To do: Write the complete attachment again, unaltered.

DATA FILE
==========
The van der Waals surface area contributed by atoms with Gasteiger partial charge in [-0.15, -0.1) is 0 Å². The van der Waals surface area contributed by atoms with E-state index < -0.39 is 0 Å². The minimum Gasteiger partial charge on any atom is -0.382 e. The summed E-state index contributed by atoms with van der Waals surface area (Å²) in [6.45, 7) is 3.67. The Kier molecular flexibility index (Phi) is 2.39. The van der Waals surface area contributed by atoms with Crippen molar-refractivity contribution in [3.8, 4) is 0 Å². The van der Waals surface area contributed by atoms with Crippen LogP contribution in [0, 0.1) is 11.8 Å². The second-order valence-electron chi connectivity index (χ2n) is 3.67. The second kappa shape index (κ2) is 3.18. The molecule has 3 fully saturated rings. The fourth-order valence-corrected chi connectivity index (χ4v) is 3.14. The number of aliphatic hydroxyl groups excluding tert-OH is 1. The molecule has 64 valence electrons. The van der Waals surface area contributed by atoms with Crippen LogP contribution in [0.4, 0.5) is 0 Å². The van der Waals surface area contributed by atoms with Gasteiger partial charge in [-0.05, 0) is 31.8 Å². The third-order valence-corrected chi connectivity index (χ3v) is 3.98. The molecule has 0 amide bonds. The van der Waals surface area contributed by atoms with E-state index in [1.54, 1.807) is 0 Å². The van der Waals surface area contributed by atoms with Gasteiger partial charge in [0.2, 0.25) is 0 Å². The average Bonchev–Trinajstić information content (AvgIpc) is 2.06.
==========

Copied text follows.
The van der Waals surface area contributed by atoms with Gasteiger partial charge in [-0.15, -0.1) is 0 Å². The van der Waals surface area contributed by atoms with E-state index < -0.39 is 0 Å². The minimum Gasteiger partial charge on any atom is -0.382 e. The summed E-state index contributed by atoms with van der Waals surface area (Å²) in [6.45, 7) is 3.67. The Kier molecular flexibility index (Phi) is 2.39. The van der Waals surface area contributed by atoms with Crippen molar-refractivity contribution in [3.8, 4) is 0 Å². The van der Waals surface area contributed by atoms with Crippen LogP contribution in [0, 0.1) is 11.8 Å². The second-order valence-electron chi connectivity index (χ2n) is 3.67. The second kappa shape index (κ2) is 3.18. The molecule has 3 fully saturated rings. The fourth-order valence-corrected chi connectivity index (χ4v) is 3.14. The number of aliphatic hydroxyl groups excluding tert-OH is 1. The molecule has 64 valence electrons. The van der Waals surface area contributed by atoms with Crippen LogP contribution in [0.4, 0.5) is 0 Å². The van der Waals surface area contributed by atoms with Gasteiger partial charge in [-0.05, 0) is 31.8 Å². The third-order valence-corrected chi connectivity index (χ3v) is 3.98. The molecule has 0 amide bonds. The van der Waals surface area contributed by atoms with E-state index in [1.54, 1.807) is 0 Å². The van der Waals surface area contributed by atoms with Gasteiger partial charge in [0.2, 0.25) is 0 Å². The average Bonchev–Trinajstić information content (AvgIpc) is 2.06.